Power BI Embedded is the ISV offering for Power BI. With Power BI embedded, software vendors can use Power BI as the reporting engine in their application. A number of vendors have taken advantage of this capability in the recent past including Nintex with their Hawkeye product, and ourselves with tyGraph for Yammer Reporting. With Power BI embedded, all of the processing for the application is done in the vendor’s Power BI tenant. Customers don’t require a Power BI license of any sort to use the applications. Recently, Power BI embedded has moved to a premium model as well, which is why the EM SKUs exist. They are for purchase by software vendors to power their own applications.

If we have a look at the pricing for each of these SKUs (in $US/month), we can see that the EM SKUs are significantly cheaper, but they also come with the important restriction that they can ONLY be used by ISVs.

Capacity Node Cores Back end cores Front end cores

Cost

P1 8 4 cores, 25 GB RAM 4 cores

$4,995

P2 16 8 cores, 50 GB RAM 8 cores

$9,995

P3 32 16 cores, 100 GB RAM 16 cores

$19,995

EM1 1 0.5 cores, 3 GB RAM 0.5 cores

$625

EM2 2 1 core, 5 GB RAM 1 core

$1,245

EM3 4 2 cores, 10 GB RAM 2 cores

$2,495

It may be natural to think that because your goal is to “embed” a Power BI report in SharePoint, that you will be able to use one of the cheaper, “embedded” SKUs. Microsoft loves to overload terms when they name things, and this is one of those times that this tendency leads to confusion. Make no mistake, in order to embed a Power BI report in a SharePoint page, and to have other users be able to view it, you will need to have a Pro license, and your users will either need Pro licenses as well, OR your organization will need to have purchased a Power BI Premium “P” SKU, not an “EM” SKU.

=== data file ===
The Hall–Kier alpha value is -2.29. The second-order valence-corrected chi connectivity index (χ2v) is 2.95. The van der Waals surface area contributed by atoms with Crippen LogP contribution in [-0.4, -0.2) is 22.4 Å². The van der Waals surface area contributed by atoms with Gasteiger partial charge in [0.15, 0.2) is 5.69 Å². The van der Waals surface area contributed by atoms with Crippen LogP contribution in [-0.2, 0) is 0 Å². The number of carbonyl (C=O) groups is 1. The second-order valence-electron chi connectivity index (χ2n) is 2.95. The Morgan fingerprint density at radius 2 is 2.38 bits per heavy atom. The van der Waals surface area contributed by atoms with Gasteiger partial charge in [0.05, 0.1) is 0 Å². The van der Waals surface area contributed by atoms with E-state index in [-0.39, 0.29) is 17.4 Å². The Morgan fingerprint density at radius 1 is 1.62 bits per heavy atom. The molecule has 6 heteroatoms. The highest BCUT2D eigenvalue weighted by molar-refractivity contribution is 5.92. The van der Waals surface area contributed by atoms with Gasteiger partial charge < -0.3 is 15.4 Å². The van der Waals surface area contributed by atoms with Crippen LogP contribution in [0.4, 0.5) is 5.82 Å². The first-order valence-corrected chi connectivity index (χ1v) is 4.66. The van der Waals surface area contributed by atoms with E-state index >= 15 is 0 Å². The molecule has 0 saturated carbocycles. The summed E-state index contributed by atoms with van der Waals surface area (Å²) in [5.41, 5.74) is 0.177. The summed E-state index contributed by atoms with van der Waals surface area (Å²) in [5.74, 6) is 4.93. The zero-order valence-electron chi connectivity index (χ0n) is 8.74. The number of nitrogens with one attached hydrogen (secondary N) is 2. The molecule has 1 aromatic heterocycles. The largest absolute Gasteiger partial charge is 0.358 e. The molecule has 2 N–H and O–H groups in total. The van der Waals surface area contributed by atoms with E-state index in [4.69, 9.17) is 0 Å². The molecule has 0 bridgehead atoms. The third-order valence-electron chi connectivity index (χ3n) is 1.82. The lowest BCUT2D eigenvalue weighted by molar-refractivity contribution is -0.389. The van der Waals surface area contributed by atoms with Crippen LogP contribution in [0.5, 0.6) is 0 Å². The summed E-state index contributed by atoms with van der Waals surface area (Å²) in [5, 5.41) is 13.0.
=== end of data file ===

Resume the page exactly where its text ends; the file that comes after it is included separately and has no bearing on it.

Enabling the new OneDrive Sync Client for SharePoint

I recently wrote about the fact that the new OneDrive sync client now supports the synchronization of SharePoint libraries, and the benefits that it brings. Since the release however, I have heard from several people that even though they have the new client, their libraries continue to sync with the older OneDrive for Business client. Microsoft has documented all of the procedures for getting it to work in this article, but I wanted to call out a few common issues here. If you’ve been using the old OneDrive for Business Sync client, and you want to move to the Next Generation Sync Client (NGSC), you’ll want to check the items below.

Make sure you have the correct version

The Next Generation Sync Client has been available for over a year, but the ability to synchronize SharePoint libraries was only added in January 2017. If you use Windows 10, the client is updated automatically, but you may not have it yet. To check your version, right click on one of the OneDrive clouds in the system tray (not any OneDrive for Business icons) and select “Settings”

Next, click on the “About” tab and check the version.

If you have version 17.3.6743.1212 or above, you’re good to go. If not, or you’re not running Windows 10, you can download the latest version here.

Ensure That Your Tenant is Configured for the New Client